Thursday, February 10, 2005

Why not reclaim liberalism?

About three years ago, I posted an essay on Strike-The-Root-com called "Why Not Reclaim the Left?" In that piece, I explained that until the rise of socialism in the mid-19th century, classical liberals (i.e., laissez-faire libertarians) were considered the Left, the party of liberty, peace, and progress. "Then liberals," I wrote, "allowed socialists to outflank them strategically and pose as 'the Left.' Political terminology was turned on its head. Socialists became liberals. Liberals became conservatives." In my essay, I suggested that we libertarians reclaim the Left and the "liberal" label for ourselves.

Well, the argument continues...

In the latest issue of The Freeman, published by the Foundation for Economic Education, editor Sheldon Richman offers a terrific piece titled "I, Liberal." Richman reports that he and some colleagues traveled recently to Tbilisi, Georgia, one of the former USSR's imperial possessions, to lead a student seminar on the political economy of freedom. He writes:
"Aside from the countless amenities extended to us, it was also nice to be in a place where the word 'liberal' is understood. In the linguistically challenged United States, to be a liberal is to favor the government over the individual. Before the word was hijacked in the Progressive Era by devotees of what Ludwig von Mises called 'statolatry,' a liberal supported private property, free markets, and the rule of law as a bulwark against the state. The words 'liberal' and 'liberty' obviously share the same root. They originate in the Latin word for 'free.'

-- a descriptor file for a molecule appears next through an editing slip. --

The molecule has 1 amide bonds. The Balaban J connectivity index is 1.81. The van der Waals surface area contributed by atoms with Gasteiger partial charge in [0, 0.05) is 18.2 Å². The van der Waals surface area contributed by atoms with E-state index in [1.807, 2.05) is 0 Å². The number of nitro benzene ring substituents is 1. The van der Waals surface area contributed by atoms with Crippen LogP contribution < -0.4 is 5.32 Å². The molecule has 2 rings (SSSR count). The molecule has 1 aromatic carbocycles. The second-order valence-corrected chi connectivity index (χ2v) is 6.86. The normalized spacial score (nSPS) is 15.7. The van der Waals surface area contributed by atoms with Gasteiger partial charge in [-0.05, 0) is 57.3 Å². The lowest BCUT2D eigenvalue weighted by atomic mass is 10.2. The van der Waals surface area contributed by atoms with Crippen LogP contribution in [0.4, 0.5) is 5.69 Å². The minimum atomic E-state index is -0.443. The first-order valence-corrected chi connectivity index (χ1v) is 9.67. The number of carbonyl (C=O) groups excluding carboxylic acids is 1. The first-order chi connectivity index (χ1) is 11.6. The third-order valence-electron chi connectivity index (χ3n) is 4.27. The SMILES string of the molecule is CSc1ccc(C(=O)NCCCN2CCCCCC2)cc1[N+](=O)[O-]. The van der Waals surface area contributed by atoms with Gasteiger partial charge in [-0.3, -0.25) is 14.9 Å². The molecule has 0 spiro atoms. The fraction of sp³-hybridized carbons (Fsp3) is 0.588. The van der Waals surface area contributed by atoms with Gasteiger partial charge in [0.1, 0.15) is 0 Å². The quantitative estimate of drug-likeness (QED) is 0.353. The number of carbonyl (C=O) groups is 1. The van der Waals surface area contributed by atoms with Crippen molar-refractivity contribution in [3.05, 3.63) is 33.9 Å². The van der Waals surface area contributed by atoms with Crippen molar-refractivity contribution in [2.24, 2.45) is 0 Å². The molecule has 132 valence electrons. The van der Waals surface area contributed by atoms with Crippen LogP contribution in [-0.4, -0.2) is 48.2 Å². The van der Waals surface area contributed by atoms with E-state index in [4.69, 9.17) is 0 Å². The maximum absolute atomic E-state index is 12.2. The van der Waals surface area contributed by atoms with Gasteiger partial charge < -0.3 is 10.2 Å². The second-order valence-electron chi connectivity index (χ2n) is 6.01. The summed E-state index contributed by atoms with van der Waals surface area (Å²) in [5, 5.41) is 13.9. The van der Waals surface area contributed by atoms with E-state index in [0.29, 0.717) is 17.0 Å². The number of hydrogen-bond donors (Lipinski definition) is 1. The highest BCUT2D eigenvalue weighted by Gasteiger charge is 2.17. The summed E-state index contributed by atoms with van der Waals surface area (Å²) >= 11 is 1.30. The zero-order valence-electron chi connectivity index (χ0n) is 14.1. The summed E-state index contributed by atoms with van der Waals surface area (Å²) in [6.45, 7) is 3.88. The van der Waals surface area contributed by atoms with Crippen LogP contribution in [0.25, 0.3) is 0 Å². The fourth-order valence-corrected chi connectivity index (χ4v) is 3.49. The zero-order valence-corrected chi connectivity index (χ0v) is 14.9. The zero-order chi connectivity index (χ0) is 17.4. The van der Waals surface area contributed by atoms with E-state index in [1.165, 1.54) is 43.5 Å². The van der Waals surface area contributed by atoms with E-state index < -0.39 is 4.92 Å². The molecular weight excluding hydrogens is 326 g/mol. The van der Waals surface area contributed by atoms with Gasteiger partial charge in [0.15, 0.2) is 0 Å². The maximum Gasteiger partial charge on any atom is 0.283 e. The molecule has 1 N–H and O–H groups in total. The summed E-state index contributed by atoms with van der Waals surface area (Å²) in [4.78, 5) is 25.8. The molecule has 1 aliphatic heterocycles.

"But that's all forgotten. Now that 'liberal' is associated with bully government, it has become a dirty word, especially during elections, and no one wants it anymore -- not even the advocates of bully government."
Richman joins the editors of The Economist in saying he'd prefer that Left and Right continue to shun the word "liberal" and leave it to "its original owner[s]. That will free 'liberal' to be used exclusively from now on in its proper sense..."

Historian Ralph Raico, whose translation of Mises' Liberalism: In the Classical Tradition is readily available from, has said he prefers the term "liberalism" to "libertarianism" (largely due to that word's hijacking by the so-called Libertarian Party).

Maybe it is time we reclaim the lexicon that was once ours.


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